Judges: Gajarsa, Linn, Moore (author)

[Appealed from D. Mass., Judge O’Toole, Jr.]

In Entegris, Inc. v. Pall Corp., Nos. 04-1440, 05-1265, -1266, 06-1374 (Fed. Cir. June 13, 2007), the Federal Circuit dismissed for lack of jurisdiction Pall Corporation’s (“Pall”) appeal of the district court’s contempt order, and affirmed the district court’s dissolution of a preliminary injunction that the district court had granted to Entegris, Inc. (“Entegris”).

The subject patents, directed to filtration systems used in semiconductor manufacture, are assigned to Entegris. Entegris sued Pall for infringement of these patents and obtained a preliminary injunction enjoining Pall from making, using, selling, or offering to sell its filter assembly. In response, Pall ceased sales of the enjoined filters, began selling a modified product, and sought a DJ that its modified product did not infringe Entegris’s patents. Entegris in turn moved the district court to hold Pall in contempt for violating the injunction by selling the modified product. Pall also sought to dissolve the injunction on the basis that newly discovered prior art raised a substantial question regarding the validity of the asserted patents. The district court held Pall in contempt for violating the injunction and granted Pall’s motion to dissolve the injunction. Both parties appealed.

On appeal, the Federal Circuit first addressed the issue of whether it had jurisdiction over Pall’s appeal of the contempt order. Pall argued that the Court had jurisdiction over its appeal because it is an interlocutory appeal under 28 U.S.C. § 1292(c)(1), which provides jurisdiction over “interlocutory orders of the district courts . . . continuing, modifying, . . . or dissolving injunctions, . . . .” According to Pall, the Federal Circuit had jurisdiction because the district court “continued or modified” the injunction to include Pall’s modified product. The Federal Circuit rejected this argument, finding that the contempt order did not amount to either a modification or continuation of the injunction. Characterizing the difference between modifying and interpreting an injunction as a “distinction [that] defines a boundary of appellate jurisdiction under section 1292,” the Federal Circuit found that the district court was interpreting, not modifying, the injunction when it found that Pall’s modified product was expressly covered by the original injunction. Slip op. at 7-8.

Neither did the contempt order “continue” the injunction within the meaning of 28 U.S.C. § 1292(a), held the Court. Citing previous rulings of the First and Ninth Circuits, the Federal Circuit adopted as its own standard that “continuing” an injunction requires an order to “effectively prolong or extend an existing injunction.” Id. at 8. Applying this standard to this case, the Court held that the contempt order did not prolong, extend, or in any other way impact the duration of the preliminary injunction, and thus could not be interpreted as “continuing” the injunction.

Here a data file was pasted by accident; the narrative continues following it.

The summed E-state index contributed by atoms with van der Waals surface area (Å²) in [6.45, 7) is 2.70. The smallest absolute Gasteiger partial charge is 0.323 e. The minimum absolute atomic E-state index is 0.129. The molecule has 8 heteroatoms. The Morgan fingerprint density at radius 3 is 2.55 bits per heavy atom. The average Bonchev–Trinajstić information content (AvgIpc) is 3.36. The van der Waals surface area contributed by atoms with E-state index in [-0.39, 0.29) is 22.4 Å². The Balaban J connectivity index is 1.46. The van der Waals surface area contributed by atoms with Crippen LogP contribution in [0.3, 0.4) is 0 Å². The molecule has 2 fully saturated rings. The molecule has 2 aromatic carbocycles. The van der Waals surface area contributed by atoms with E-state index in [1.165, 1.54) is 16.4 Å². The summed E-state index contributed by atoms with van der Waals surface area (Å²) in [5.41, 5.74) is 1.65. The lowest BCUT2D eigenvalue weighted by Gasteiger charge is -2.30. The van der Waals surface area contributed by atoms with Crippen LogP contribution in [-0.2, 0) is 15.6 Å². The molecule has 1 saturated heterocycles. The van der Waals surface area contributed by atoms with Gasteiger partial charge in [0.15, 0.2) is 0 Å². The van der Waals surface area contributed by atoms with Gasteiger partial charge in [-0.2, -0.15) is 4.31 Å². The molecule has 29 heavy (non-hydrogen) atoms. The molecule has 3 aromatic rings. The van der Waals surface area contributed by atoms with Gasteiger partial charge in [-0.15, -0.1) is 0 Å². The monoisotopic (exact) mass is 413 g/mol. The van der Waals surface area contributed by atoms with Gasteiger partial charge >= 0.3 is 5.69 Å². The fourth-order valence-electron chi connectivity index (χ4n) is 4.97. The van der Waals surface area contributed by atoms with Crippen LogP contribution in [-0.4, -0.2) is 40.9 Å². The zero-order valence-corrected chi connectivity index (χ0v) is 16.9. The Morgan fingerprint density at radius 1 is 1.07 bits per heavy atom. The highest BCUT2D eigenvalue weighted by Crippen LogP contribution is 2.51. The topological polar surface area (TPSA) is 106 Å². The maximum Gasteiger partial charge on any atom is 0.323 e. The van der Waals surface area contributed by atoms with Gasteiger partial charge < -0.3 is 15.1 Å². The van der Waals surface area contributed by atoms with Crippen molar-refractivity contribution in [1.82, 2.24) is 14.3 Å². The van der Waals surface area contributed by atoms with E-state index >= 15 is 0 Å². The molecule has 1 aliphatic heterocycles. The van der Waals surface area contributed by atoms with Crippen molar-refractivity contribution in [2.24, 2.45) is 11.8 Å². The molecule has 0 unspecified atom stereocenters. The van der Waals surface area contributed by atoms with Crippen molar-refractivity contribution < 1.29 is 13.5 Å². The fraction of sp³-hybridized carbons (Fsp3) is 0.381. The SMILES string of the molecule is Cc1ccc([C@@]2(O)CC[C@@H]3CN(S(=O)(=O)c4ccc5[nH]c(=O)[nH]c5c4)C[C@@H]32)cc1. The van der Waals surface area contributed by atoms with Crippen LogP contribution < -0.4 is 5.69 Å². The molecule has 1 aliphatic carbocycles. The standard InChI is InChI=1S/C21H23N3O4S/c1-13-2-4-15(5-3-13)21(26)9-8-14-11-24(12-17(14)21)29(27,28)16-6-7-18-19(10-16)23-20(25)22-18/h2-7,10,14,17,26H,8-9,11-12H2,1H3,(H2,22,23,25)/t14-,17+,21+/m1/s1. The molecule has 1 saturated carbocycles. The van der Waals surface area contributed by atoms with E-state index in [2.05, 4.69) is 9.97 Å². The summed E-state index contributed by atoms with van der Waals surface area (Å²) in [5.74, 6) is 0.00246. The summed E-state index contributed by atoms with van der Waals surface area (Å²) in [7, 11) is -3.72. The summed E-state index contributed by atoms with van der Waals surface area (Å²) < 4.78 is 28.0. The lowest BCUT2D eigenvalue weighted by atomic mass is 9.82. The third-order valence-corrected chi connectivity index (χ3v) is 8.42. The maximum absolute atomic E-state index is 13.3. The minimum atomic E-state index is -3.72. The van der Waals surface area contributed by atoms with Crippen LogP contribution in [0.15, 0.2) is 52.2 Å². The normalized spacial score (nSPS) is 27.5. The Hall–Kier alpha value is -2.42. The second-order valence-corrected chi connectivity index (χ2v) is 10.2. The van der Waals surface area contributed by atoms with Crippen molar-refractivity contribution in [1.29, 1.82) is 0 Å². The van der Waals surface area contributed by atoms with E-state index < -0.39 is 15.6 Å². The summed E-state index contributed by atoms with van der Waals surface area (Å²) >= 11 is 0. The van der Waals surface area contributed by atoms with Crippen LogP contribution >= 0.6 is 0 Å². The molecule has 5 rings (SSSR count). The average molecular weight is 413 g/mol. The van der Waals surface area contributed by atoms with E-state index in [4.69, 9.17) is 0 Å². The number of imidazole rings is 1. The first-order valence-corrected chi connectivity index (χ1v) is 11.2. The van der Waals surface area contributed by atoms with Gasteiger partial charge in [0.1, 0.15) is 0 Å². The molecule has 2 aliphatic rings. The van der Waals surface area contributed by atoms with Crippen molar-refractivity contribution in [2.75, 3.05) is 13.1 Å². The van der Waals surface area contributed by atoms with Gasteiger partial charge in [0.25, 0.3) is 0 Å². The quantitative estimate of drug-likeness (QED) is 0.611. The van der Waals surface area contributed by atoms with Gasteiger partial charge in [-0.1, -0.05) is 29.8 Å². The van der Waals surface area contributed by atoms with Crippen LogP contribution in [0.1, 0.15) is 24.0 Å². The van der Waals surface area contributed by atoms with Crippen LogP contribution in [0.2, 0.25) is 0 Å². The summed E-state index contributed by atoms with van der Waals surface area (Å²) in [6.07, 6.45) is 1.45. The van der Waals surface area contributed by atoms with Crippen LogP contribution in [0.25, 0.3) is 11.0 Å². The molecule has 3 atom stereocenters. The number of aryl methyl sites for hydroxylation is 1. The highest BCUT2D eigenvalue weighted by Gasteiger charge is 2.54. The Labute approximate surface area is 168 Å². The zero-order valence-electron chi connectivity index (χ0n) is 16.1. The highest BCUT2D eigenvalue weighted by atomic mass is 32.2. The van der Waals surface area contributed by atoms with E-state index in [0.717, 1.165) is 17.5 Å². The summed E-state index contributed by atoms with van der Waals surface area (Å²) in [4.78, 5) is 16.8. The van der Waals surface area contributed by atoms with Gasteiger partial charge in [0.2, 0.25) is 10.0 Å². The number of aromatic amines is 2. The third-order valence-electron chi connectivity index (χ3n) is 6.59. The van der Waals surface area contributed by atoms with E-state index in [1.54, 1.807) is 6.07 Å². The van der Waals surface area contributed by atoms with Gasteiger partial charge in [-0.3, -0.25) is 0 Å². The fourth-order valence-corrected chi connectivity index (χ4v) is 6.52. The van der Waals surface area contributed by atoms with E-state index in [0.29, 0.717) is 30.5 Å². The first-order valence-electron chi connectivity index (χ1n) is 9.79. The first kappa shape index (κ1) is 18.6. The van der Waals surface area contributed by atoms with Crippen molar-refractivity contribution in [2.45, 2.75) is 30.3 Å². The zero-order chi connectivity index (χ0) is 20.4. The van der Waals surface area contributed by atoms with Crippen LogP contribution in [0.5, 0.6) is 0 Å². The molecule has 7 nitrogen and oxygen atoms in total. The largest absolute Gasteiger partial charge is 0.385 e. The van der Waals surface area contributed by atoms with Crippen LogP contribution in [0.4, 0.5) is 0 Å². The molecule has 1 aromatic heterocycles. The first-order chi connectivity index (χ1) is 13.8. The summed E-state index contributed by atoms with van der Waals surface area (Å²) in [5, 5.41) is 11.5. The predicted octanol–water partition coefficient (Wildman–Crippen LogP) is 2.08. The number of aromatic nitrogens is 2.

The Federal Circuit also rejected Pall’s alternative argument that there was jurisdiction over Pall’s appeal under the final judgment rule, codified as 28 U.S.C. § 1295(a). Pall argued that the contempt order was final within the meaning of § 1295(a) because a fine had been assessed against Pall. The Federal Circuit observed that § 1295(a) grants the Court exclusive jurisdiction over an appeal from a final decision of a district court. Citing Supreme Court precedent that civil contempt orders are not final judgments, regardless of whether a fine is assessed, the Federal Circuit rejected Pall’s argument and considered the district court litigation to be ongoing and not final.

Finally, Pall asserted that the Federal Circuit could exercise pendent jurisdiction over its appeal because it had jurisdiction over Entegris’s cross-appeal of the dissolution of the preliminary injunction. While acknowledging that an appellate court may appropriately exercise pendent jurisdiction over an appeal, which is “inextricably intertwined” with another over which it does have jurisdiction, the Federal Circuit found that the two questions in this case were not “inextricably intertwined.” The Court explained that the question of whether the district court properly dissolved the injunction in view of invalidity concerns raised by newly cited prior art does not overlap with or impact, let alone resolve, the question of whether Pall’s modified product was a colorable imitation of the enjoined product. Accordingly, finding no basis for jurisdiction, the Court dismissed Pall’s appeal of the district court’s contempt order.

With respect to Entegris’s cross-appeal of the district court’s decision to dissolve the preliminary injunction, the Federal Circuit first addressed Pall’s jurisdictional challenge to Entegris’s cross-appeal. Pall contended that the district court dissolved the injunction on two independent grounds and that the Court lacked jurisdiction because Entegris failed to challenge one of those two grounds. The Federal Circuit disagreed, concluding that Entegris had properly challenged the district court’s dissolution of the injunction. The Federal Circuit, however, affirmed, holding that the district court had not abused its discretion in granting Pall’s motion to dissolve the injunction based upon the substantial question of invalidity raised by the prior art.

The references appeared to present analogous prior art and contained all of the elements of one of the relevant claims. Accordingly, the Federal Circuit concluded that Pall had asserted an invalidity defense that Entegris had not proved lacked substantial merit.